Wait what? Its only 10:30 am??? … well yea you got up at 5:00 am, who does that?
You may want to have a piece of cake and a coffee for your husband when he comes inside, he’s already been working all morning. At our farm, morning coffee usually includes reading material. And my husband reads about dairy news, farm news, or sires that he could choose to breed to his ladies. He may do some research, or read the newspaper… and then its back to work! This is where it gets really busy, because now that you have accomplished the morning milking/feeding/and cleaning of your cows- you can do other jobs. Lets say for time’s sake that you aren’t in the midst of any huge spectacular all day jobs, but that its an average farm day. So today you may go outside to help your husband sort some heifers before lunch…

You once again get all dressed up in your covies and wellies, and head outside. Cows are very social animals, but the heifers (young cows) are split into groupings according to their age- the reason is because a little heifer gets picked on by a bigger heifer and sometimes isn’t allowed to eat (let’s say this is Junior high school for cows). So we sort the heifers according to their size and age, so that each has a chance to eat and grow all they want, without someone taking their lunch money or giving them a wedgie.  You are going to need at least 2 people to sort your heifers, they like to run circles around you and they think sorting time is play time. But cows also poop a lot, in fact… they poop just about every 15 minutes… (they especially love to kick poop at you) so when you get done helping your husband usher heifers into another grouping… please head inside to clean yourself up.


After you have chased cows and cleaned up, your going to need to make Lunch. At our farm Lunch is the biggest meal of the day because in the evening we don’t get in until late and we don’t want to eat (nor do I want to cook) a huge meal. So you will want to be in from the morning work by at least 12:00 pm, and have lunch prepared by 1:00. Lunch may consist of meat, potatoes, bread, and vegetables, it’s pretty well rounded because you are working a long day. We usually conclude lunch with a Yoghurt. Dairy is a definite necessity in this house. Mmm mmm good.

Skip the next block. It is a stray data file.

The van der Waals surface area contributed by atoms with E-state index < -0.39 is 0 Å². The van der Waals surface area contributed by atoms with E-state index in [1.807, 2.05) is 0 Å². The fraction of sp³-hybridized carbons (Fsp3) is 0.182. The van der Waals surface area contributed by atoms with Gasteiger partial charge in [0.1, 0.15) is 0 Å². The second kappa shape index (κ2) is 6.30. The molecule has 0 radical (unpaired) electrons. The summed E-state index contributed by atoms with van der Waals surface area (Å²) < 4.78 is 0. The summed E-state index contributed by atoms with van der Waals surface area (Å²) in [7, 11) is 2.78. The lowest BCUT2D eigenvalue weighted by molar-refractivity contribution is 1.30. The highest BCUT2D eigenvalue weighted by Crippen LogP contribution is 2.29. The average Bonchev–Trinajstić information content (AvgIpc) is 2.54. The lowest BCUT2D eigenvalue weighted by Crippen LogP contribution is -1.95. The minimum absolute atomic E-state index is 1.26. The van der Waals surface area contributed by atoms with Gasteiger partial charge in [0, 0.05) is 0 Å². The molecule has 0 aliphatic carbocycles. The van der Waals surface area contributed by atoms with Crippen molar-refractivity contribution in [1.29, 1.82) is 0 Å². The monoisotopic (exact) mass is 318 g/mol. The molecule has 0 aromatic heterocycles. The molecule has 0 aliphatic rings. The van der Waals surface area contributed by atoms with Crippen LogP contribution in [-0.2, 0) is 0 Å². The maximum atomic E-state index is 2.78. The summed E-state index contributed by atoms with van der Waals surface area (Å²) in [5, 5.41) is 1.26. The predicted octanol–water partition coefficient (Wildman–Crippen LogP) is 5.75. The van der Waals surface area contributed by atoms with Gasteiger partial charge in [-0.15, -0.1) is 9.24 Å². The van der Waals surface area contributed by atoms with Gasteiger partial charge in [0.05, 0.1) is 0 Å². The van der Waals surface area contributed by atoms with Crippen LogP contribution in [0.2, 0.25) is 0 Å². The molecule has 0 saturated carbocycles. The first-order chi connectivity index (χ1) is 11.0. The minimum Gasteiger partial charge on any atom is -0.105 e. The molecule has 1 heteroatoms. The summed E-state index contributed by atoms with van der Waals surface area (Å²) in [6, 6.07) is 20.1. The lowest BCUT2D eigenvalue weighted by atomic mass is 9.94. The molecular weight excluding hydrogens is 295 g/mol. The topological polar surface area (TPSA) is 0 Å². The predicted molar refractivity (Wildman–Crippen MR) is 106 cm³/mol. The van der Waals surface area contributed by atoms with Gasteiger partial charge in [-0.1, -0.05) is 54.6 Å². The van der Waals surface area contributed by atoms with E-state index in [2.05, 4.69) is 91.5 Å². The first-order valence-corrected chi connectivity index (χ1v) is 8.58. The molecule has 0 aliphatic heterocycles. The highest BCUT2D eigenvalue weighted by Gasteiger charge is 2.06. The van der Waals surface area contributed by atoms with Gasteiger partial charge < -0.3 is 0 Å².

Finally… it is one o’clock and you are tired. But the day is only half done. Perhaps if it is a slow day you may lay down after lunch for 15 minutes… but don’t get too comfy because many days this can’t happen. It is crucial that all your herd is taken care of at all times. There is no -I’ll-do-that-tomorrow, in dairy land.

You head back outside with your husband and, you guessed it, get back into your wellies and covies. (You might as well buy a nice pair, because your going to live in them.) Your husband needs your help to herd a cow in a stall to be A.I.’d. What is A.I. you ask? Well on a Dairy farm, we usually don’t keep a wide array of Dairy Bulls. The reason is because they are incredibly mean. A Holstein bull can reach maturity and full mean-ness as early as 6 -8 months of age… and even if you spent your entire life cuddling him, he can not be trusted. Farm’s that do keep a bull around will have him behind a very strong fence, and it is VERY dangerous to work with him. There are professional’s out there instead that breed Dairy bulls, they know how to keep and handle them, and instead of us risking our lives every day in the pasture- we purchase Semen from a catalogue of Bulls that we would like to breed to our cows. Just like if you go to the sperm bank and look through a book of potential… erm… potentials. Lets just leave it at that. Our bull calves are still bottle fed and picked up after a few weeks by someone from a farm that is set up to raise bulls specifically, there they will have better care than we will be able to give them.

Having had special training in A.I. -artificial insemination, you or your hubby will do a very routine and clean safe procedure to A.I. a cow who has been showing a lot of, well… friskiness. And you will keep track of each cows heat and cycle very closely. For this and many other reasons you will keep a close eye on each cow every single day. And a few months from now, you will be able to check to see if she has happy news! My Husband usually does this, and I go to work with some calves by walking through them or haltering them so they are always calm and easy to manage.

Now you are walking around the side of the barn and the young lady you have been expecting to calf will be hunched over and breathing hard. A new baby Is coming!!!